Theologian and Anglican priest Robert Farrar Capon passed away at the weekend. One of his best-known works is a quirky cookbook called The Supper of the Lamb. Despite his quirkiness, his writing had a way of making you consider the remarkable world we live in and the generous Creator behind it. May he rest in peace as he awaits together with the saints that great day when we will all delight in the marriage supper of the Lamb.
Below some great Capon quotes:
Jesus came to raise the dead. He did not come to teach the teachable; He did not come to improve the improvable; He did not come to reform the reformable. None of those things works.
Give us this day our daily taste. Restore to us soups that spoons will not sink in and sauces which are never the same twice. Raise up among us stews with more gravy than we have bread to blot it with Give us pasta with a hundred fillings.
At the root of many a woman's failure to become a great cook lies her failure to develop a workmanlike regard for knives.
The Reformation was a time when men went blind, staggering drunk because they had discovered, in the dusty basement of late medievalism, a whole cellar full of fifteen-hundred-year-old, two-hundred proof Grace–bottle after bottle of pure distilate of Scripture, one sip of which would convince anyone that God saves us single-handedly. The word of the Gospel–after all those centuries of trying to lift yourself into heaven by worrying about the perfection of your bootstraps–suddenly turned out to be a flat announcement that the saved were home before they started…Grace has to be drunk straight: no water, no ice, and certainly no ginger ale; neither goodness, nor badness, not the flowers that bloom in the spring of super spirituality could be allowed to enter into the case.
Let me tell you why God made the world.
One afternoon, before anything was made, God the Father, God the Son, and God the Holy Spirit sat around in the unity of their Godhead discussing one of the Father's fixations. From all eternity, it seems, he had had this thing about being. He would keep thinking up all kinds of unnecessary things - new ways of being and new kinds of beings to be. And as they talked, God the Son suddenly said, "Really, this is absolutely great stuff Why don't 1 go out and mix us up a batch?" And God the Holy Spirit said, "Terrific! I'll help you." So they all pitched in, and after supper that night, the Son and the Holy Spirit put on this tremendous show of being for the Father. It was full of water and light and frogs; pine cones kept dropping all over the place, and crazy fish swam around in the wineglasses. There were mushrooms and mastodons, grapes and geese, tornadoes and tigers - and men and women everywhere to taste them, to juggle them, to join them, and to love them. And God the Father looked at the whole wild party and said, "Wonderful! just what I had in mind! Tov! Tov! Tov!" And all God the Son and God the Holy Spirit could think of to say was the same thing: "Tov! Tov! Tov!" So they shouted together "Tov meod!" and they laughed for ages and ages, saying things like how great it was for beings to be, and how clever of the Father to think of the idea, and how kind of the Son to go to all that trouble putting it together, and how considerate of the Spirit to spend so much time directing and choreographing And for ever and ever they told old jokes, and the Father and the son drank their wine in unitate Spiritus Sancti, and they all threw ripe olives and pickled mushrooms at each other per omnia saecula saeculorum, Amen.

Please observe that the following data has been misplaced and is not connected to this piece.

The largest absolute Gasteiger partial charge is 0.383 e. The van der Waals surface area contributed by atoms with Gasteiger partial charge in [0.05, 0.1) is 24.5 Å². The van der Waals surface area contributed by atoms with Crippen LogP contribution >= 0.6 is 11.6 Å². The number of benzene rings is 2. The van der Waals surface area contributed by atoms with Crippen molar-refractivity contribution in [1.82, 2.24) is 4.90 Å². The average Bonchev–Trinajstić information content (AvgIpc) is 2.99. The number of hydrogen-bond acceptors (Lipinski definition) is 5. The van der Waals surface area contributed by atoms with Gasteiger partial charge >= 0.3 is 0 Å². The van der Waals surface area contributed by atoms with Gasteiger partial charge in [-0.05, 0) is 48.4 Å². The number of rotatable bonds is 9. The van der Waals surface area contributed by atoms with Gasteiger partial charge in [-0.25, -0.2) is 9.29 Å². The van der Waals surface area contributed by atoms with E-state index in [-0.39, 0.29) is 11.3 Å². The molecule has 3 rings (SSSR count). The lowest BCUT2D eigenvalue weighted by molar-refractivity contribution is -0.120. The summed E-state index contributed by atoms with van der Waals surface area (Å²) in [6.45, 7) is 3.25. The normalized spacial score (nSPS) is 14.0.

It is, I grant you, a crass analogy; but crass analogies are the safest. Everybody knows that God is not three old men throwing olives at each other. Not everyone, I'm afraid, is equally clear that God is not a cosmic force or a principle of being or any other dish of celestial blancmange we might choose to call him. Accordingly, I give you the central truth that creation is the result of a trinitarian bash, and leave the details of the analogy to sort themselves out as best they can.
Lion become priest
And Lamb victim
The world awaits
The unimaginable union
By which the Lion lifts Himself Lamb slain
And, Priest and Victim,
I find that my fine generalities have dashed themselves to pieces against the six very concrete children that I have. I live surrounded by a mixture of violence and loveliness, of music and insensitivity. I take my meals with clods and poets, but I am seldom certain which is which. Nowhere is my life less reducible to logic than in my children; nowhere are my elegant attempts at system ground more violently to powder than under the stumbling stone of the next generation. Far from having advice to give you, I am dumbfounded by them and admit it. And yet I rejoice too, for nowhere is there so much to keep me sane. I apologize in advance but I know only one word to describe it: It is
Each thing, at every moment, becomes the delight of His (God's) hand, the apple of His eye. The bloom of yeast lies upon the grapeskins year after year because He likes it. C6H12O6=2C2H5OH+2CO2 is a dependable process because every September, He says, That was nice; do it again. Let us pause and drink to that.
Amen and Amen.